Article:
Republican strategists have taken to examining “Sam’s Club Voters” like an anthropology project. Instead, they might try to gain a few insights from King of the Hill, the Fox animated series by Mike Judge (Office Space) and Greg Daniels (The Simpsons, The Office). They wouldn’t have to be home when the show airs, or even record Hill on their TiVos: Many episodes, and clips thereof, are viewable on the Internet through Hulu and Adult Swim.
For 13 stellar seasons, Hank Hill has exemplified the working stiff’s discomfort with new-age parenting, politically correct education, and liberal social values. The show is not only one of the greatest sitcoms ever — it made Time magazine’s 100 Greatest TV Shows list — but also the most meaningfully conservative television show of its generation.
Unfortunately, the Hank Hill era may be about to end: Fox has canceled the show, and is now running the last episodes.
People who don’t watch King of the Hill tend to assume it’s another mockery of Middle America, unique only in that it pokes fun at suburban Texas rednecks instead of rubes in some other region. But that’s not the case, and it’s not unusual for criticisms of Judge to come from misconceptions: When fundamentalist preachers railed against the corrosive nature of MTV on the younger generation, they often held up Judge’s Beavis and Butt-Head as a primary exhibit, not realizing that the crudely produced cartoon was a withering critique of both its network and teenagers who watched it.
Judge does occasionally poke fun at straight-arrow, old-fashioned propane salesman Hank Hill — whose voice first appeared as that of Mr. Anderson, the disapproving old man in Beavis and Butt-Head
— but gently. Hank loves his wife, Peggy, a substitute school teacher bursting with self-esteem; his chubby, less-than-macho son, Bobby; his hound dog, Ladybird; his deeply flawed neighbors (who are buddies from high school); legendary Dallas Cowboys coach Tom Landry; and Ronald Reagan. That Hank expresses his affection out loud only for the last two is something the show continuously mines for laughs. “If you weren’t my son, I’d hug you,” Hank says to Bobby in a particularly proud moment.
The show’s main targets, however, have always been the liberals and Left Coast types who hold people like Hank in contempt. In a typically sharp episode, “Lucky See, Monkey Do,” Hank and Peggy must cope with a pushy in-law of their niece and former charge, Luanne. This imposter is determined to “save” Luanne’s baby from Peggy’s old-fashioned parenting methods.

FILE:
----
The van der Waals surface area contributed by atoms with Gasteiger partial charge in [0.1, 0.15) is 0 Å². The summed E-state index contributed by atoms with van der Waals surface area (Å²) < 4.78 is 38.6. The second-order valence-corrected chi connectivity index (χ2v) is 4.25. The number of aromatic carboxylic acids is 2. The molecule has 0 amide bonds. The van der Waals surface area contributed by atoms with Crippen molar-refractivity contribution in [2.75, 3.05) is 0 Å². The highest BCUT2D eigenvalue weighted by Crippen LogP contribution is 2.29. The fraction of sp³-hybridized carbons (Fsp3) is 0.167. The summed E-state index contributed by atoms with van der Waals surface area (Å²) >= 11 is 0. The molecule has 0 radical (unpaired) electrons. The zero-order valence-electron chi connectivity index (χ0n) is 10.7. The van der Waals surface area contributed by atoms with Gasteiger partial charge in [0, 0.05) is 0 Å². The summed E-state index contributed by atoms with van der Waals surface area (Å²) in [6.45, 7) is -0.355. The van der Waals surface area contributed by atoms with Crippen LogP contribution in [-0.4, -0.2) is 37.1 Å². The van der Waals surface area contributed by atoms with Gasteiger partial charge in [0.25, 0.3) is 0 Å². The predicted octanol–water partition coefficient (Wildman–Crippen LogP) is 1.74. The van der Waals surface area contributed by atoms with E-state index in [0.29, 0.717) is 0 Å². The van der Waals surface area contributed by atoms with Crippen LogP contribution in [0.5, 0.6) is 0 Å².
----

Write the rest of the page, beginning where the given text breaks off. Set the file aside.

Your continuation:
This episode reflects just one of King’s recurring themes. The show is a surprisingly complex sitcom, and even the most extreme characters are very human. And several times each season, King of the Hill devotes an entire episode to a politically pointed topic.
POLITICS OF THE HILL
The series had me at hello with its pilot episode in 1997, in which Hank confronts a social worker he dubs “Twig Boy,” a Los Angeles transplant who is sure every Texas redneck must beat his kids. When Bobby sports a black eye from a stray baseball, Twig Boy launches an investigation. Not only does this episode illustrate the problem of the bureaucrat with too much power, it shows what happens when children have too much power.
In Season 2’s “Junkie Business,” Twig Boy shows up at Strickland Propane, under the auspices of the Americans with Disabilities Act, to defend a junkie Hank has fired for being high on the job. Soon every employee comes down with something like Too Angry to Work Today Syndrome.
In Season 4’s “Flush with Power,” a drought has led to water rationing. Hank is talked into trying low-flush toilets; supposedly, this will save him water he can use to moisten his precious lawn. Because the toilet is so weak, however, he has to flush multiple times — and this actually increases his usage. He has to fight city hall to get a practical toilet back in his home, and finds out that such laws often benefit those who pass them in unreported ways.
Season 5 brought “It’s Not Easy Being Green,” in which Hank is peeved at Bobby’s new history teacher, a “noodle-brained Communist” (voiced by Paul Giamatti). The teacher has kids give their parents tickets for environmental crimes — and summon them before the class’s rather Maoist Environmental Court. Hank joins the cause of saving the “itchy algae” in the local quarry, however, when it turns out that draining the quarry will reveal a youthful indiscretion.
When it comes to characters who join the environmental movement for their own purposes, nothing beats the current season’s second episode, “Earthy Girls Are Easy.” When Hank tries to rehabilitate his company’s image by “going green,” it leads to a carbon-offsets scam — and he finds out that green consumers don’t really care, so long as they can pretend to benefit the environment.